4) Develop Risk Management Plans: If Bob and his team determine that they will stay with the supplier, they will insource or realign their needs with that supplier, fix relations, and if needed, bail out that supplier. They could also decide to dual-source the commodity or source to shore up a weak supplier. If they determine that they will not stay with the supplier, they will then re-source the commodity or service.

Like many other procurement teams, Bob and his team also conduct supplier rationalization and incorporate it into their supplier risk management process. For them, it is “proactive risk identification,” and they combine qualitative, quantitative, delivery, and price metrics into their calculus to derive weighted scores, prioritization, and ultimately a path forward for their supplier base.

Beyond the basic blocking and tackling and supplier rationalizing, Bob offered up some other common-sense strategies for supply risk managers. These include:

  • Understanding the critical path and map your supply chain. This includes locations for production, demand planning, and other logistical considerations, like where is your customer?
  • “Rigorously” qualify your supply base – know their safety records, quality, capacity, and costs before entering into an agreement with them.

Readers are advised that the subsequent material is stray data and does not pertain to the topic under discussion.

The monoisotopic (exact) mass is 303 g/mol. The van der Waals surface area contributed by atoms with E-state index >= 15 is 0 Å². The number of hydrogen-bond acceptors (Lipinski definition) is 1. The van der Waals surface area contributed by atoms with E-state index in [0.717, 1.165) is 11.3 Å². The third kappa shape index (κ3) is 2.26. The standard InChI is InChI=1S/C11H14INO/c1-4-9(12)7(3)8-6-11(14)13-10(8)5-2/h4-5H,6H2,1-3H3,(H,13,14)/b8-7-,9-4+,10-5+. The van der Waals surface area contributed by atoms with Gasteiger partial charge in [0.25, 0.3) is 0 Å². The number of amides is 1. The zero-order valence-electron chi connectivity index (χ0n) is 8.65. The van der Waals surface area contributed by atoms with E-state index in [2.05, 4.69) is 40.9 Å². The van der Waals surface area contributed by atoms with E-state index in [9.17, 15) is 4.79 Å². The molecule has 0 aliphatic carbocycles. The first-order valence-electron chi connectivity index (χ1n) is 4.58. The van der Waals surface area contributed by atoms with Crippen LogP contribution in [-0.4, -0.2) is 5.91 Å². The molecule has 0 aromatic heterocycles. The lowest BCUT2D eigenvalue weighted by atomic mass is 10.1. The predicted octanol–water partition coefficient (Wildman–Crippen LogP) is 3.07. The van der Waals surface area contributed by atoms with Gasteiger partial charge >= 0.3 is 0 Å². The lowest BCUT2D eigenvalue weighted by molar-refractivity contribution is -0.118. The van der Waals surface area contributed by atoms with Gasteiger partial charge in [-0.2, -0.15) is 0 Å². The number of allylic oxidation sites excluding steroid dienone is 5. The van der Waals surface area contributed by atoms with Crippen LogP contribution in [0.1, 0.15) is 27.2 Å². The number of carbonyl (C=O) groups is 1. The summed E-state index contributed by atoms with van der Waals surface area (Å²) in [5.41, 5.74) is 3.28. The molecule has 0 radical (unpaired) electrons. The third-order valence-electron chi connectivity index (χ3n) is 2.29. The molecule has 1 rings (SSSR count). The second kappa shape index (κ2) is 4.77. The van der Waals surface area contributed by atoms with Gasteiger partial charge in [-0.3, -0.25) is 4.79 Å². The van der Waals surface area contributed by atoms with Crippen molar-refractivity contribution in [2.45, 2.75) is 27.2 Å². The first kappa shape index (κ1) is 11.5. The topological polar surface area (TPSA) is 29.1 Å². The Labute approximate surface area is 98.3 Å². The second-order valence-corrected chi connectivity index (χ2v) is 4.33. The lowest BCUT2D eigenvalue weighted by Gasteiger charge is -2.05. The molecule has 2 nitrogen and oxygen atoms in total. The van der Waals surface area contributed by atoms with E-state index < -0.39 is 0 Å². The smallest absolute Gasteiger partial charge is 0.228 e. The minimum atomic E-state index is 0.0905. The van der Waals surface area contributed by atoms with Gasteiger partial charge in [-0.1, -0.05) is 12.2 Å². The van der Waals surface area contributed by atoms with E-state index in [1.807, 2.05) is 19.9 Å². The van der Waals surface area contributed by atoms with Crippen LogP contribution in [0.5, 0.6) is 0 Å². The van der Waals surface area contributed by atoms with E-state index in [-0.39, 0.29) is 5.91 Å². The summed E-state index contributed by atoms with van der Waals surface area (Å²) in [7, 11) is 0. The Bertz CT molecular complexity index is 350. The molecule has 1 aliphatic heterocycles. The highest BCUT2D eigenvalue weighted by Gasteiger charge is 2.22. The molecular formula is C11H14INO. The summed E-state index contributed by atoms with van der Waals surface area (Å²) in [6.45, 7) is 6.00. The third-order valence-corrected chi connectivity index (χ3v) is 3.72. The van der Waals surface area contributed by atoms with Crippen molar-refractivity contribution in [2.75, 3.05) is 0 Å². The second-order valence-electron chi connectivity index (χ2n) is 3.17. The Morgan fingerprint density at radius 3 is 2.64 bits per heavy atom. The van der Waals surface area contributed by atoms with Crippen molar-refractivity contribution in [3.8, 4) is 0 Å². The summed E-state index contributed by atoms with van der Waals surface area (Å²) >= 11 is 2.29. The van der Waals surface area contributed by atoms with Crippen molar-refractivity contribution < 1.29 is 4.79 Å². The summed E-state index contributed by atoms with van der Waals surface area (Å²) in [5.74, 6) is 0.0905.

• Consider following a five-step program, building and leveraging a cross-functional team, developing a supplier score card with which to rate supplier performance, and understanding second- and third-tier supplier dependencies.
  • Other strategies, such as paying attention to and planning for worldwide events, multi-sourcing wherever possible, developing contingency plans (asking and answering the question, “what happens if…?”), build supplier risk databases, leverage publicly-available databases and information, and commit to continuously improve your supplier risk management program.

Final Thoughts

Bob closed out his presentation with some words of advice to a packed audience of procurement professionals, declaring that “without a plan, you will pay … it is only a matter of time.” And even with a plan, “stuff” happens, so procurement teams need to develop contingency plans and understand them. They also need to enhance, train their companies, their teams, and their supplier base – they need to be proactive about it and get everyone onboard. Concurrently, they need to be a “customer of choice” and understand not only their suppliers, but their suppliers’ suppliers. All the while, they need to maintain a vigilant and current global view, to include worldwide financial, political, regulatory, and security environments, for each can and do impact operations. Lastly, procurement teams need to test their contingency plans periodically, adapt, and continuously improve in order to stay ahead of the risks that lurk within their supply chains.


Bob Kane: an “Old School” CPO with a “New School” Style

A CPO and a Diplomat’s View of Supply Risk Management

How New or Improved Technologies Can Transform Procurement – Supplier Management